It’s important to note though that I don’t view lighter days as easier days. I still work hard, but my intensity will be applied in a different direction. For example, I will often challenge my hand-eye coordination on a lighter day. The work remains difficult, but it is distributed differently. My brain might be challenged, but the physical toll on my body is much less.
Additional Reading – Varying Your Training Intensity
In summary, I hope this entry sheds some light on injury prevention. Because while the subject is often grossly complicated, I strongly believe it quite simple to train regularly without injuring yourself. Always remember that the goal of training is to make the body stronger and more resilient. The goal is not to run yourself into the ground so that you’re unable to function.
Common sense and consistency can do magical things together without unnecessary complexity.
“Success is the sum of small efforts, repeated day in and day out.” – Robert Collier
A quick note: the link to “Power of Patience” misdirects to another article.
Simple and wise piece of advice nevertheless!
Awesome, fixed it. Thank you!
Ok, I follow your blog and enjoy your philosophy but as a once â€œhardcoreâ€ athlete I caution you to downplay promoting the thoughts that simply â€œpaying attentionâ€ to your body will prevent injury. If youâ€™re hardcore it can also be said that you have a certain degree of â€œpushingâ€ past the pain. This is where the danger lies. 40 I was invincible but 48 I have to be mindful of working things on my body ( in a wuss like and very i hardcore manner) that keep me functional and healthy. With age and experience comes some wisdom. Just be open that it could be the case for you and others.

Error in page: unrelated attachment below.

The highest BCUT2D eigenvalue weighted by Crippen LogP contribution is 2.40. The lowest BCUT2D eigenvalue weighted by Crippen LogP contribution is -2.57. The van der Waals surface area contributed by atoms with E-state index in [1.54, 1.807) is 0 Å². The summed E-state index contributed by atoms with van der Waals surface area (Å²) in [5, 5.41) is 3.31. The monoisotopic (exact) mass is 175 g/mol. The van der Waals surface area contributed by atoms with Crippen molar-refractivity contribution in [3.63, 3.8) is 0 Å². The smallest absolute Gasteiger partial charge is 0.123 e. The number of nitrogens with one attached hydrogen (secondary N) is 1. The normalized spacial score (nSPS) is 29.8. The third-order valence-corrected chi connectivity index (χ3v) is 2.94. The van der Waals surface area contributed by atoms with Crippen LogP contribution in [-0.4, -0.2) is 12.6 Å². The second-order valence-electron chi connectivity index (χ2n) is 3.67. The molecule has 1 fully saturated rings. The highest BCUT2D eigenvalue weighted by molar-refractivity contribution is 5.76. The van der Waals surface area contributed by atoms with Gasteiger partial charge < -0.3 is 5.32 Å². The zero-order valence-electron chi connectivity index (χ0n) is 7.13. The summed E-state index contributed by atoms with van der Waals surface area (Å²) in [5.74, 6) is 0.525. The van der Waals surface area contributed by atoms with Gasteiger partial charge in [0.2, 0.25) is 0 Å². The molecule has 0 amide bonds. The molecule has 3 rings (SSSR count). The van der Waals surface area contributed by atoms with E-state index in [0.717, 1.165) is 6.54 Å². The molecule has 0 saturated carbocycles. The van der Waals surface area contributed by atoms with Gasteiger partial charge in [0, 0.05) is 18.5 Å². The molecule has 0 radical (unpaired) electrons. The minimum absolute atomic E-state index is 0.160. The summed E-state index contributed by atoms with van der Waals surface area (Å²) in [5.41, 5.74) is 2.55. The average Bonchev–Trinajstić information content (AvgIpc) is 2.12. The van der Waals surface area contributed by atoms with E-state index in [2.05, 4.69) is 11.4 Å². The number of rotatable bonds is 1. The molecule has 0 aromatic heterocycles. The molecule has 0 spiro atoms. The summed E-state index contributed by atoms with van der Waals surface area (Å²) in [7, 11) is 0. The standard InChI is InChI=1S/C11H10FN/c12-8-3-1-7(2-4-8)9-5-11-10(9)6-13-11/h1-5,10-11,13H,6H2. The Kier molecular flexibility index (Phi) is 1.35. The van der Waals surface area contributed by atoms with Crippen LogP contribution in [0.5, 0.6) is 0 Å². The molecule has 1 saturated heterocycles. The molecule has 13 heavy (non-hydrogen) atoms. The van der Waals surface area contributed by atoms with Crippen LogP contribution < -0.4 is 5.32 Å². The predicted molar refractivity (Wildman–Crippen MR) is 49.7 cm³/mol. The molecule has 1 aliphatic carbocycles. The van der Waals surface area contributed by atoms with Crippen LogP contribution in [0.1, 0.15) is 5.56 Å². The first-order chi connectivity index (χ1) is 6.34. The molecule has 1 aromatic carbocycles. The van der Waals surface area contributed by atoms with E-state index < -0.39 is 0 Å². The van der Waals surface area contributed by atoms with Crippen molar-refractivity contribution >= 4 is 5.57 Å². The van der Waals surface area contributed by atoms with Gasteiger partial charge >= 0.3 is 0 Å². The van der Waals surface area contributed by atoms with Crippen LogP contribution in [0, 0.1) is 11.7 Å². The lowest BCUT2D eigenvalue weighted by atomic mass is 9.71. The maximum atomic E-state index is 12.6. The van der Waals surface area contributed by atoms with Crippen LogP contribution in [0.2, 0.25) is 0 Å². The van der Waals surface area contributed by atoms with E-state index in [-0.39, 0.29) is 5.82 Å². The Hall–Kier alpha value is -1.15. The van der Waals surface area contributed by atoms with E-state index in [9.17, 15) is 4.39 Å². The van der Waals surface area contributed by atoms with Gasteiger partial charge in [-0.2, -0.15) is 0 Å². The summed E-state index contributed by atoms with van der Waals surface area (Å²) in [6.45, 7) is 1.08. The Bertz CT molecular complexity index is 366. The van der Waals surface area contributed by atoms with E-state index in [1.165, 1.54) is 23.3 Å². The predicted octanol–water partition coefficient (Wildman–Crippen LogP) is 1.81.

That’s why I mentioned leaving the pushing past the pain mindset at the door. As stated within the article:
“Thereâ€™s no glory in pushing through physical pain just to complete a workout. I train to improve myself, not beat myself into the ground.”
There’s really no part of my own training that is based on pushing through pain.
Consistency is everything, you nailed it. Staying injury free long term requires maturity and dedication in it of itself.
Hi Ross, two very important points there for life long training safely. I think few people understand the need to continue doing what you have always done as you get older, keeping the body in motion becomes even more important as we get older but varying the intensity as you point out is the key. Training hard but training smart. At 67 i can do pretty much everything i have been able to do for the past 55 years, though with some things like lifting the weights have gone down but not the technique or the effort i put in. I have also found it to be important to continue training with injury doing all that you are capable of without of course stressing the injured area. Healing comes much quicker this way. Any injury i have had has come from non training related accidents never from training.
100 percent agreement with Peter and of course Ross… I’ll be training as usual on my 61st birthday in a few days time, while my wife (who’s a couple of years older) will be running 9 miles. Keeping it simple, staying old-school.
Outstanding as usual, Ross! I speak to kids and use the Compounding of a penny as a visual. Not only demonstrates the power of consistency…it â€œprovesâ€ it. Always a pleasure rubbing up against you.
Good advice as usual Ross. Thanks